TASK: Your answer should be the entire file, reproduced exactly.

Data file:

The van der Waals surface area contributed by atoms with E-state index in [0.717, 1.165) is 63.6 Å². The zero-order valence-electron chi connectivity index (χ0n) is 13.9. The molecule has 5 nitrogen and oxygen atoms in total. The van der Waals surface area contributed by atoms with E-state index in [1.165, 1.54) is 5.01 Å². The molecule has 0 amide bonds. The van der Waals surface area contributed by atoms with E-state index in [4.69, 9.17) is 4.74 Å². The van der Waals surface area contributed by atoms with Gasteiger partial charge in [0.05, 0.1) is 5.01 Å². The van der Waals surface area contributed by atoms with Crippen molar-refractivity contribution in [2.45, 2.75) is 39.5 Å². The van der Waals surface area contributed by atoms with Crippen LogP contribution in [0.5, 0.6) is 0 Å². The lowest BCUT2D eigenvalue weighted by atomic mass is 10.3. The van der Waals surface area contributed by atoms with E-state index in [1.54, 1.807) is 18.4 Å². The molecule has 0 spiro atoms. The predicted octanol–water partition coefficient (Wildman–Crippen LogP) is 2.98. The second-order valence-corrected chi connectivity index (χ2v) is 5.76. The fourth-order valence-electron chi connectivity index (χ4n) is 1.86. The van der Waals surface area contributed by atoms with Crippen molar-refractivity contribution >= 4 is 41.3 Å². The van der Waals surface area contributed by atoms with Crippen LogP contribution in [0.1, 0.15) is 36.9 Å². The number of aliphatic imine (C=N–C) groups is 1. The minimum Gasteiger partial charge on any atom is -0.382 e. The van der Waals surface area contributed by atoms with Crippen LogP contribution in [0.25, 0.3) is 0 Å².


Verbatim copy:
The van der Waals surface area contributed by atoms with E-state index in [0.717, 1.165) is 63.6 Å². The zero-order valence-electron chi connectivity index (χ0n) is 13.9. The molecule has 5 nitrogen and oxygen atoms in total. The van der Waals surface area contributed by atoms with E-state index in [1.165, 1.54) is 5.01 Å². The molecule has 0 amide bonds. The van der Waals surface area contributed by atoms with E-state index in [4.69, 9.17) is 4.74 Å². The van der Waals surface area contributed by atoms with Gasteiger partial charge in [0.05, 0.1) is 5.01 Å². The van der Waals surface area contributed by atoms with Crippen molar-refractivity contribution in [2.45, 2.75) is 39.5 Å². The van der Waals surface area contributed by atoms with Crippen LogP contribution in [0.5, 0.6) is 0 Å². The lowest BCUT2D eigenvalue weighted by atomic mass is 10.3. The van der Waals surface area contributed by atoms with E-state index in [1.54, 1.807) is 18.4 Å². The molecule has 0 spiro atoms. The predicted octanol–water partition coefficient (Wildman–Crippen LogP) is 2.98. The second-order valence-corrected chi connectivity index (χ2v) is 5.76. The fourth-order valence-electron chi connectivity index (χ4n) is 1.86. The van der Waals surface area contributed by atoms with Crippen molar-refractivity contribution >= 4 is 41.3 Å². The van der Waals surface area contributed by atoms with Crippen LogP contribution in [0.1, 0.15) is 36.9 Å². The number of aliphatic imine (C=N–C) groups is 1. The minimum Gasteiger partial charge on any atom is -0.382 e. The van der Waals surface area contributed by atoms with Crippen LogP contribution in [0.25, 0.3) is 0 Å².